July 20, 2015

A chicken. Of all things to plop down on a brain, refusing to free it for dwelling on any other thoughts: a chicken. As if my brain had become the hatching ground, I’ve been dwelling on this chicken since yesterday evening. More precisely, this chicken is a hen. A broody hen. I had never heard of such a thing until now—somewhat surprisingly, since I used to take a certain amount of pride from the fact that I was in on the family neck-wringing and feather-plucking when I was young [my fervor for the task dampened slightly, mind you, when I adopted, and named, a pet from among the bunch. But that is another story: a woeful tale . . .].
But I suppose many decades have passed between then and now, and enough of a lifetime to forget some of my farming roots. Which is why I was all ears as my mother-in-law gave me the tour of her 19-hen collection, explaining the process she has gone through in learning, from scratch [;-)], how to raise and care for different breeds of egg-layers. I kept shaking my head as I listened, repeating “I had no idea . . .” I had no idea there was so much involved in the process of caring for these creatures. I had no idea they had such intriguing quirks and tendencies. I had no idea they were so, well, so much like people! At least, that’s what I was thinking when I was introduced to the “broody hen” . . .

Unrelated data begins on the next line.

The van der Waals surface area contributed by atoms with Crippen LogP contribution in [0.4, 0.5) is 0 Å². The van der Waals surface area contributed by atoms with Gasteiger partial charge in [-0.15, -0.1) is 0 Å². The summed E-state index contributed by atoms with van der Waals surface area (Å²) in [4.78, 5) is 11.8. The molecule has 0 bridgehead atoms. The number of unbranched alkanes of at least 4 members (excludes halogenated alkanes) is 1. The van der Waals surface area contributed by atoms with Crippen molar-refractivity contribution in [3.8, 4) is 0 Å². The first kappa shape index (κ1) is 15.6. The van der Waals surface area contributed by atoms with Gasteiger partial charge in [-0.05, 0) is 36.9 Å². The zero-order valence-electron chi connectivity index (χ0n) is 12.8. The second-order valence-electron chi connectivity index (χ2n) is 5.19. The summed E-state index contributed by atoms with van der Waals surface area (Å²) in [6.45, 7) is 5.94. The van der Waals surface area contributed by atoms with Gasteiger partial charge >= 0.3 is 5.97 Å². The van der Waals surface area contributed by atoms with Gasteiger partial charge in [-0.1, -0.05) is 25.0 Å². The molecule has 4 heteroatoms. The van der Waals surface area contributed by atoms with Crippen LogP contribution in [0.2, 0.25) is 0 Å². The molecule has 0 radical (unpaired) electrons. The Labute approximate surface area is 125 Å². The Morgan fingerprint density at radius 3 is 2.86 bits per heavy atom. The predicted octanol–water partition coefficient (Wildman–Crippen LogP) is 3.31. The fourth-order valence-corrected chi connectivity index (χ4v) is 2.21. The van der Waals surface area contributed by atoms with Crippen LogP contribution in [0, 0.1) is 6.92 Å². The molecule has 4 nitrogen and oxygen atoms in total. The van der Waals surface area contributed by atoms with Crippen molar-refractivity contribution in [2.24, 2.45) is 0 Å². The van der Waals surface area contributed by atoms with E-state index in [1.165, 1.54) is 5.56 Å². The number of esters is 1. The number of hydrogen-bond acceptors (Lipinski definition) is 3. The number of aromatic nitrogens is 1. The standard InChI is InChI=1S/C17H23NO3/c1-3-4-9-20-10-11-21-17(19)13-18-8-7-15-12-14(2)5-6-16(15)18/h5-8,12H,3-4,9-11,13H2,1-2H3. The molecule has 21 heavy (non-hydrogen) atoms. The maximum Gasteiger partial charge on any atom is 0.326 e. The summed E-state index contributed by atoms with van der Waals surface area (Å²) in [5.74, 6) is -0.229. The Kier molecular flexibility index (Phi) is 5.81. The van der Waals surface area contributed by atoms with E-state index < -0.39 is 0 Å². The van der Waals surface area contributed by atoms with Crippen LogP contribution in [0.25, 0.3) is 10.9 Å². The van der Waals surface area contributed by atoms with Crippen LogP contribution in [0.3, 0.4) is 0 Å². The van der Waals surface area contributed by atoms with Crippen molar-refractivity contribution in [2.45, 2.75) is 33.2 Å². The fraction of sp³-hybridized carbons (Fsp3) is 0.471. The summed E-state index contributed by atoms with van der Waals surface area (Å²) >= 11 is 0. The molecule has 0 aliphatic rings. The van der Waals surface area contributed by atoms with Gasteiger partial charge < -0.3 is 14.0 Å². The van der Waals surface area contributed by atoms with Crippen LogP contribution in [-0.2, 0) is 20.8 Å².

Basically, from what I have learned thus far, a broody hen is one whose hormones and circumstances have made her enter a single-track state of mind: she is ready to raise her young. This means she will squat stubbornly on her eggs, to the extent that she will forego other aspects of daily chicken life: taking her dust baths, eating, even drinking water! What makes this biological phase problematic for the average chicken farmer is that a hen will enter the “broody” phase whether or not her eggs have been fertilized. In other words, if there is no rooster available, so no chance of the eggs hatching, she will nevertheless insist on hatching them, hunkering down until she loses her own life in the waiting.
Admittedly, this analogy does not apply to humans in the same extremity: I doubt that someone would inadvertently pine away while waiting for a “hatching” that they do not know is impossible. I do, however, believe that a great deal of applicable truth can be drawn from this natural phenomenon.
And it need not necessarily be about having children, though that is certainly something people get single-minded about: fertility clinics and adoption agencies abound to give evidence of this fact. All manner of potential fixations, however, can get our attentions and energies lopsided: I know I have my fair share, rotating in and out with life’s seasons. I wish I could propose a grand solution: a happy ending to this writing. With a summer that has consumed me with its travel, moving preparations, and medical issues for both my husband and I, I find myself feeling woefully unprepared for a one-week-and-counting move to yet another continent. I suppose even in the best of circumstances, though, I have never found a way to actually be prepared for these—or for any other life changes, for that matter. Maybe the best I can do here, now, is sit in the peace of a few days left in the gentle company of family and be . . . and maybe learn a thing or two about raising chickens :-)